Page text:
I’ve got (my last) post up over at Simple Homeschool today all about why we decided to start using tests, despite my initial staunch No Test policy. Here’s an “outtake” I wrote and cut that I thought y’all might enjoy…
When I was in junior high, I had an english/history teacher named Mrs. Livingston. She used something called The Game to help us prep for quizzes and tests. It was very cutthroat in my class of 13. Being in first chair meant EVERYTHING. Of course, in junior high, who had the highest bangs and who held hands under the lunch table meant EVERYTHING, too, so take that with a grain of salt.
To help prepare the kids for an end-of-year review, I printed out all the unit tests they’d already taken. I kept them on a clipboard at my place at table. The first few nights, we simply threw questions out over dinner to see what they knew. Andrew would quiz me or vice versa, so the kids could enjoy watching us squirm.
And then, I implemented “The Game.”
When I played in school, a desk on the front row was named 1st chair. Behind it was 2nd chair. And so on… The goal was to be in 1st chair at the end of the game. The teacher asks a question to 1st chair. If they can answer it, they stay put. If they can’t answer it, 2nd chair has a chance. If they get it right, 2nd chair moves to 1st chair and 1st chair person moves ALL THE WAY TO THE BACK.
The teacher would move down the rows in order and we would rearrange according to who missed. The key is to send whoever misses the question to the back and everyone else moves up, staying in order.
So I taught the kids. Since we’ve all studied the same thing this year (reason #820 why I love my curriculum) Ellen and Adam could play along if I asked them easy questions. We played at our kitchen table. And the kids loved it. They asked to play again at dinner time.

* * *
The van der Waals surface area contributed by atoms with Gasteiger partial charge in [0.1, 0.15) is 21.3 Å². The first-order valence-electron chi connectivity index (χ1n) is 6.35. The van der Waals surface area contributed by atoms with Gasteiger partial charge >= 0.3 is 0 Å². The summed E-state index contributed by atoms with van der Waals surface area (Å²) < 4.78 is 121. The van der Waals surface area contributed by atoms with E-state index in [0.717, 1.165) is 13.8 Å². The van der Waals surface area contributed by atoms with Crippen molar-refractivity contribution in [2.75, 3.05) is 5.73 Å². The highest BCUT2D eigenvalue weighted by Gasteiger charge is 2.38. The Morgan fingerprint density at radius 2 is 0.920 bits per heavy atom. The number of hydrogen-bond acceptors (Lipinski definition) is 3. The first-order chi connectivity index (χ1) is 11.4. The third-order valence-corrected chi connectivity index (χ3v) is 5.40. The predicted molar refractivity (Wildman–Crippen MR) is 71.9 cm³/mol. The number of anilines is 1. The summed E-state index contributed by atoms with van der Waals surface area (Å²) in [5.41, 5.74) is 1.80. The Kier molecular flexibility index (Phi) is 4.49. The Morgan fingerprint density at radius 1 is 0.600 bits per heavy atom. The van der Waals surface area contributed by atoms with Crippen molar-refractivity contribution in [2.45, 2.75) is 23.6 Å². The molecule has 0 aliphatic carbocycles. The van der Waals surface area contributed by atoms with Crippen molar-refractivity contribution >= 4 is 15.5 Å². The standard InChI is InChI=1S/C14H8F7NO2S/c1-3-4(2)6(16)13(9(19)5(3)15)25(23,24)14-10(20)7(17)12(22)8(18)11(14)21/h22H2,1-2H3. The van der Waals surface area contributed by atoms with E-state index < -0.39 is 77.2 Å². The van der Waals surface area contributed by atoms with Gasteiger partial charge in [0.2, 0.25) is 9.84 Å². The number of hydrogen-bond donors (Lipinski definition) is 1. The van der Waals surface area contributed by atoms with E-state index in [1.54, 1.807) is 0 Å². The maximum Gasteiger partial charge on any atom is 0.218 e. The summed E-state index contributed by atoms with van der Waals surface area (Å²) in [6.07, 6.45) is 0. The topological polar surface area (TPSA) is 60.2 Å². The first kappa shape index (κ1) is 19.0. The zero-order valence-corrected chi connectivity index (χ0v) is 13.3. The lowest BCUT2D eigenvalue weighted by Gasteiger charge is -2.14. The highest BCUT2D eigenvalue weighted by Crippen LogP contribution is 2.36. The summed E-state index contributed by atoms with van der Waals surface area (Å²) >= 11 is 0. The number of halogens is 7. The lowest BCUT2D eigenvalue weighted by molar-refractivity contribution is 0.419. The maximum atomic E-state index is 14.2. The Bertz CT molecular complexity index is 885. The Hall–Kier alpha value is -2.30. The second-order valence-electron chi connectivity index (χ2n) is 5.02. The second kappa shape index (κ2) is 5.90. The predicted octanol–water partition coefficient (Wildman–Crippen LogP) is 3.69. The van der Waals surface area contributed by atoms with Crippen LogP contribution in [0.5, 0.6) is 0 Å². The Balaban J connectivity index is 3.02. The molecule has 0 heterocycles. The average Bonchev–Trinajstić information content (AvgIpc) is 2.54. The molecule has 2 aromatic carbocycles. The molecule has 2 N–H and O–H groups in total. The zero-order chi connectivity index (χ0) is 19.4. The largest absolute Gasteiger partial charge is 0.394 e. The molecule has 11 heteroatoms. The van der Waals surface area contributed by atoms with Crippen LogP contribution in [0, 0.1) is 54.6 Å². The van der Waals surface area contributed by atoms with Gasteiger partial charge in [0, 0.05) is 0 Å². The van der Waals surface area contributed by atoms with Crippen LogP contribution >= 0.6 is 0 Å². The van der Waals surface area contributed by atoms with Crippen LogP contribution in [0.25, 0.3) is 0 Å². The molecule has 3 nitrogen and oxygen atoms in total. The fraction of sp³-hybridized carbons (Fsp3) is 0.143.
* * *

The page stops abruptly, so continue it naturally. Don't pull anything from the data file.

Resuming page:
I began to notice that they were remembering questions they’d missed earlier in the day. We played long after everyone was done eating and they spent the rest of the evening trash talking and planning for the next day’s Game. They begged for more the next day and the next. And then they all aced their tests.
Even after we finished school, they fought over who got to sit in the 1st chair spot, just in case I pop quizzed them on Latin. (Ellen and Adam aren’t taking Latin, but they learned the latest verb conjugation by osmosis just so they could participate in The Game.)
It’s a simple idea, really, but there’s something about making it competitive that helped the children retain information. And it made me nostalgic for the day when I named the fourth island of Japan (Honshu) and beat out Jonathan Magness for 1st chair. My triumph was short-lived, but the victory lives on my heart.
Oh, alright, so maybe The Game really was EVERYTHING…